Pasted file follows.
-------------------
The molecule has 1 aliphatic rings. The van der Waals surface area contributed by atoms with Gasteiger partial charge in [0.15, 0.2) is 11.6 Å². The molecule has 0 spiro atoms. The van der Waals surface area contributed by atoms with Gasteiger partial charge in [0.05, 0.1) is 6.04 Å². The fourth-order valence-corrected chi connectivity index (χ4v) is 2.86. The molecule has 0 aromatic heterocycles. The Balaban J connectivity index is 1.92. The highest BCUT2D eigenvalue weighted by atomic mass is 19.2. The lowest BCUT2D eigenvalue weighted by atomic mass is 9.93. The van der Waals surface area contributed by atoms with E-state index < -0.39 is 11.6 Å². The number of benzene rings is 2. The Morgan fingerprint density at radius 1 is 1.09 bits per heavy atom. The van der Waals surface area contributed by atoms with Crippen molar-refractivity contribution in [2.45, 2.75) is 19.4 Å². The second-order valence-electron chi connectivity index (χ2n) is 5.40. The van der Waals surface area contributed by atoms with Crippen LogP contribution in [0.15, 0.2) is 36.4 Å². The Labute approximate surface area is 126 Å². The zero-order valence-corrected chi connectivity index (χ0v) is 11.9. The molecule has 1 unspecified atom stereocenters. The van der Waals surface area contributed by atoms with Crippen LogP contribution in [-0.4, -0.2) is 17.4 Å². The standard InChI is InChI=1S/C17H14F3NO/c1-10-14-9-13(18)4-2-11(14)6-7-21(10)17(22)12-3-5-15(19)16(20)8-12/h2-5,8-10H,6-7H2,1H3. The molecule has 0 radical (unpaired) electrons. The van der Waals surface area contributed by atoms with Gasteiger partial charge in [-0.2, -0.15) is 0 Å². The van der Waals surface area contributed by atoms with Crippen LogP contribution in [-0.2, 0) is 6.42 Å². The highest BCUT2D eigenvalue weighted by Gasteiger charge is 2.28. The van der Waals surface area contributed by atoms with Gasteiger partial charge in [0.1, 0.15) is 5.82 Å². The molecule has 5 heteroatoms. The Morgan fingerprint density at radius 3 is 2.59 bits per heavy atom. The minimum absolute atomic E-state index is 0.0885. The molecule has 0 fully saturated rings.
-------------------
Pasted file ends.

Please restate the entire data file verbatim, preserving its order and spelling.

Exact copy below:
The molecule has 1 aliphatic rings. The van der Waals surface area contributed by atoms with Gasteiger partial charge in [0.15, 0.2) is 11.6 Å². The molecule has 0 spiro atoms. The van der Waals surface area contributed by atoms with Gasteiger partial charge in [0.05, 0.1) is 6.04 Å². The fourth-order valence-corrected chi connectivity index (χ4v) is 2.86. The molecule has 0 aromatic heterocycles. The Balaban J connectivity index is 1.92. The highest BCUT2D eigenvalue weighted by atomic mass is 19.2. The lowest BCUT2D eigenvalue weighted by atomic mass is 9.93. The van der Waals surface area contributed by atoms with E-state index < -0.39 is 11.6 Å². The number of benzene rings is 2. The Morgan fingerprint density at radius 1 is 1.09 bits per heavy atom. The van der Waals surface area contributed by atoms with Crippen molar-refractivity contribution in [2.45, 2.75) is 19.4 Å². The second-order valence-electron chi connectivity index (χ2n) is 5.40. The van der Waals surface area contributed by atoms with Crippen LogP contribution in [0.15, 0.2) is 36.4 Å². The Labute approximate surface area is 126 Å². The zero-order valence-corrected chi connectivity index (χ0v) is 11.9. The molecule has 1 unspecified atom stereocenters. The van der Waals surface area contributed by atoms with Crippen LogP contribution in [-0.4, -0.2) is 17.4 Å². The standard InChI is InChI=1S/C17H14F3NO/c1-10-14-9-13(18)4-2-11(14)6-7-21(10)17(22)12-3-5-15(19)16(20)8-12/h2-5,8-10H,6-7H2,1H3. The molecule has 0 radical (unpaired) electrons. The van der Waals surface area contributed by atoms with Gasteiger partial charge in [-0.2, -0.15) is 0 Å². The van der Waals surface area contributed by atoms with Crippen LogP contribution in [-0.2, 0) is 6.42 Å². The highest BCUT2D eigenvalue weighted by Gasteiger charge is 2.28. The van der Waals surface area contributed by atoms with Gasteiger partial charge in [0.1, 0.15) is 5.82 Å². The molecule has 5 heteroatoms. The Morgan fingerprint density at radius 3 is 2.59 bits per heavy atom. The minimum absolute atomic E-state index is 0.0885. The molecule has 0 fully saturated rings.